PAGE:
Alzheimer's disease

Stem cells fertilize brains of Alzheimer’s mice

UC IRVINE (US)—Scientists have shown for the first time that neural stem cells can rescue memory in mice with advanced Alzheimer’s disease, suggesting a potential treatment for the leading cause of elderly dementia that afflicts 5.3 million people in the United  States.

Working with older mice predisposed to develop brain lesions called plaques and tangles that are the hallmarks of Alzheimer’s, researchers at the University of California-Irvine found that mice performed markedly better on memory tests a month after mouse neural stem cells were injected into their brains. The stem cells secreted a protein that created more neural connections, improving cognitive function.

“Essentially, the cells were producing fertilizer for the brain,” explains study coauthor Frank LaFerla, director of the Institute for Memory Impairments and Neurological Disorders, or UCI MIND.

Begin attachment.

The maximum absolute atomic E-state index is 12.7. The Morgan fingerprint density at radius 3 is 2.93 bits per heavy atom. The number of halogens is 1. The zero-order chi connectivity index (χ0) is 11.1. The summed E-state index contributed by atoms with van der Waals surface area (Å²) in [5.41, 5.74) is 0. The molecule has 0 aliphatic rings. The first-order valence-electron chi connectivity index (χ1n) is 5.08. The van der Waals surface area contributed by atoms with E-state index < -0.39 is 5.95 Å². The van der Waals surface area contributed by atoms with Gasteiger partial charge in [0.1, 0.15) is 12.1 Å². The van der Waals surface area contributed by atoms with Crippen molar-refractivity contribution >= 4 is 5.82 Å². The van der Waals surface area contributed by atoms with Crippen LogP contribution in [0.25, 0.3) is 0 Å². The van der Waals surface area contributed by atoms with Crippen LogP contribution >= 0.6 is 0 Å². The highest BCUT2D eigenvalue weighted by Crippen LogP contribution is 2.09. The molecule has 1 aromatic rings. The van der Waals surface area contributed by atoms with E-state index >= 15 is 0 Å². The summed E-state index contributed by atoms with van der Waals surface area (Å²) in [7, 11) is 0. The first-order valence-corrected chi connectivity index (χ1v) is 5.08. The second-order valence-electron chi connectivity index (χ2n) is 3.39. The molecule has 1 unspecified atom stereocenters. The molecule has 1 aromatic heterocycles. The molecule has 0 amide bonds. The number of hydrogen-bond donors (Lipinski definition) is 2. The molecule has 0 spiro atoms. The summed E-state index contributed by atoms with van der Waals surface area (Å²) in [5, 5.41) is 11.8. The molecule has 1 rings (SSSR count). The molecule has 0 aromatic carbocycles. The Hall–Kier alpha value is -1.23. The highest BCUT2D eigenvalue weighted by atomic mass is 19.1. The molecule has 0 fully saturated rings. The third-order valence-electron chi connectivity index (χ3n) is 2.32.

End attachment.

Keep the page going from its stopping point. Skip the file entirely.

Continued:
When they examined the mouse brains, the researchers found that the injected stem cells didn’t improve cognition by becoming new neurons or by reducing the number of plaques and tangles, but by secreting a protein called brain-derived neurotrophic factor, or BDNF, which in turn caused existing tissue to grow new neurites, strengthening and increasing the number of connections between neurons.

When the team selectively reduced BDNF from the stem cells, the benefit was lost, providing strong evidence that it is critical to the effect of stem cells on memory and neuronal function.

“If you look at Alzheimer’s, it’s not the plaques and tangles that correlate best with dementia; it’s the loss of synapses—connections between neurons,” lead author Mathew Blurton-Jones explains. “The neural stem cells were helping the brain form new synapses and nursing the injured neurons back to health.”

Diseased mice injected directly with BDNF also improved cognitively but not as much as with the neural stem cells, which provided a more long-term and consistent supply of the protein.

“This gives us a lot of hope that stem cells or a product from them, such as BDNF, will be a useful treatment for Alzheimer’s,” LaFerla says.

Researchers at the Scripps Research Institute contributed to the study, which was funded by the California Institute for Regenerative Medicine and the National Institutes of Health. The study appears online the week of July 20 in the Proceedings of the National Academy of Sciences.

UC Irvine news: www.uci.edu

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